Oracle has done a U-turn on its much-delayed Oracle 8 database, repositioning the product to take advantage of the intranet, data warehousing and online transaction processing markets. The database will now be a component in an overall network computing architecture, with an emphasis on user access from network computers or thin clients.
Shipping in the first half of next year, Oracle 8 will process all types of requests for object data, but only support for in-house developed data types will reside in the database engine itself. Third-party extensions will be supported in an outside layer of NCA cartridges stored on the Internet or intranet.
NCA application servers will communicate with the database through Java calls. To support this approach, Oracle is developing an extension to Java - JavaDB - which enables SQL statements to be more easily embedded in the Sun language.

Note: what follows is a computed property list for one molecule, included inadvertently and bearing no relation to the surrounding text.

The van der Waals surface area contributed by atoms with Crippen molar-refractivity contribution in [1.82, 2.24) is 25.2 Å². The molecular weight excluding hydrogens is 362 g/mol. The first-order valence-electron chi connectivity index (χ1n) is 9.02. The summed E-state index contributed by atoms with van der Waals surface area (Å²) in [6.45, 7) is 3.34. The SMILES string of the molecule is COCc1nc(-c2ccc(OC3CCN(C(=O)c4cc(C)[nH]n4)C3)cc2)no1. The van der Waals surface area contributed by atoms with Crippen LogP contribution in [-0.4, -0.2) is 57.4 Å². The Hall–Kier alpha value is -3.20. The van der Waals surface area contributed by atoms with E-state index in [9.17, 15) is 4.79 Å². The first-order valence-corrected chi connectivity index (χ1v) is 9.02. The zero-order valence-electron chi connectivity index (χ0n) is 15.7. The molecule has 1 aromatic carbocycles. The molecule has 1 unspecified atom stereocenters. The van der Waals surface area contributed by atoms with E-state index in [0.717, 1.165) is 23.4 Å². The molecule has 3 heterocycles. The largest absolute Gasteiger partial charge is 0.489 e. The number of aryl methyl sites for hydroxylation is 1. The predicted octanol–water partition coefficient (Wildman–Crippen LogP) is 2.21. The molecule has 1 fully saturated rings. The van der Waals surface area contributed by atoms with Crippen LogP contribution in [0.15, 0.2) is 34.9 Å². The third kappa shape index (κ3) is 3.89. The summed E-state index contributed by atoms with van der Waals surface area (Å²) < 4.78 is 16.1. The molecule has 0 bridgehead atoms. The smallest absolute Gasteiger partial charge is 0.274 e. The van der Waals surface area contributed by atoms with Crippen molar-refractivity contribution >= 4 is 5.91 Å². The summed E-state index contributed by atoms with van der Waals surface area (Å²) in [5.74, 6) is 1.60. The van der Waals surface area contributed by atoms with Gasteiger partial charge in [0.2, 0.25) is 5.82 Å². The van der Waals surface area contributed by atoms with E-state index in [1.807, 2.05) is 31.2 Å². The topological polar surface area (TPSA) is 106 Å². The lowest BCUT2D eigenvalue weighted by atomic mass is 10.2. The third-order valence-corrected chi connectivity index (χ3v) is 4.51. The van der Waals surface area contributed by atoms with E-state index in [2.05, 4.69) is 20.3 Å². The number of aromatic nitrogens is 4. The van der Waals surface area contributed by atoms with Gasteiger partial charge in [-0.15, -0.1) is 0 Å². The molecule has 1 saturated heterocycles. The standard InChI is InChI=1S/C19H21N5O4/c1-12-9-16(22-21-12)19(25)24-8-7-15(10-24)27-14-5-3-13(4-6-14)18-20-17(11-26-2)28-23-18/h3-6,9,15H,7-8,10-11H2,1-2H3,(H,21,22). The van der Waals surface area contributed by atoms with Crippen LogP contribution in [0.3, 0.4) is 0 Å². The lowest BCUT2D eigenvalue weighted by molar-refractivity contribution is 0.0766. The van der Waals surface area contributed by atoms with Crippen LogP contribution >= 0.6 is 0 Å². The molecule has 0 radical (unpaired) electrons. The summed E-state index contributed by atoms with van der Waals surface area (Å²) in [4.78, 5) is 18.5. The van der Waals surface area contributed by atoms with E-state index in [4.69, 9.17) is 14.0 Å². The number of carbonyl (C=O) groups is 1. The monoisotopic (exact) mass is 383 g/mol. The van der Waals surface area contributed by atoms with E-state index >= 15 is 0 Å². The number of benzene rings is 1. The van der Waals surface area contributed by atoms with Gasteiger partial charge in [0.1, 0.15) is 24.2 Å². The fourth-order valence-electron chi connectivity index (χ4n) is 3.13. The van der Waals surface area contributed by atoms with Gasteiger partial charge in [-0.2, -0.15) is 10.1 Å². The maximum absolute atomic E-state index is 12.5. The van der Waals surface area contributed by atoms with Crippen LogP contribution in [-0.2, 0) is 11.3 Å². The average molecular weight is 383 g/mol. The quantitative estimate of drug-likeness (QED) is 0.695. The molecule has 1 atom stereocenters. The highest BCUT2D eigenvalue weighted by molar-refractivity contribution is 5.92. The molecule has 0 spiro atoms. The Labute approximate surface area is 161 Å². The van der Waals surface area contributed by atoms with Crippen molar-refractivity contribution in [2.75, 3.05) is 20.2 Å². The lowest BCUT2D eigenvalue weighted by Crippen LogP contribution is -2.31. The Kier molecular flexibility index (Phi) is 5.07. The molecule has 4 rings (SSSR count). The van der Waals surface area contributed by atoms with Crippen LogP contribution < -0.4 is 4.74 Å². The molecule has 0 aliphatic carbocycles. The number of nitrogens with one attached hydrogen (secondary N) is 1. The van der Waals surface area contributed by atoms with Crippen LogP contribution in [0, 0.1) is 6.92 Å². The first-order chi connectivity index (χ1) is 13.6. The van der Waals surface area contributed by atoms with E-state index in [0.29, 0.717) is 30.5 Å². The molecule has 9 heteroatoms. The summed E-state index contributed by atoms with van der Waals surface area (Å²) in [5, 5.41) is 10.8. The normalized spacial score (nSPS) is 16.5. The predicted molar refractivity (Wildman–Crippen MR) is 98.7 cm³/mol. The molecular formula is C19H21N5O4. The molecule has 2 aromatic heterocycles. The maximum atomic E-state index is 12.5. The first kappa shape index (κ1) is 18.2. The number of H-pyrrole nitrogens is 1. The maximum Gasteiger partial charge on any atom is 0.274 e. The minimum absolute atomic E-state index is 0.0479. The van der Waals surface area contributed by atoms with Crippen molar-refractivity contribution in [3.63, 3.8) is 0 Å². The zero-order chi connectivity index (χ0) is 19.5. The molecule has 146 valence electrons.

The approach contrasts with that of Informix, whose Universal Server will support complex data types through home-grown or third-party components called Datablades. But these will plug directly into the engine, something Jerry Held, Oracle senior VP for server technologies, described as 'lunacy'.
He said embedding third-party plug-ins in the kernel of the engine raised too many risks of malfunctions that could crash the database.
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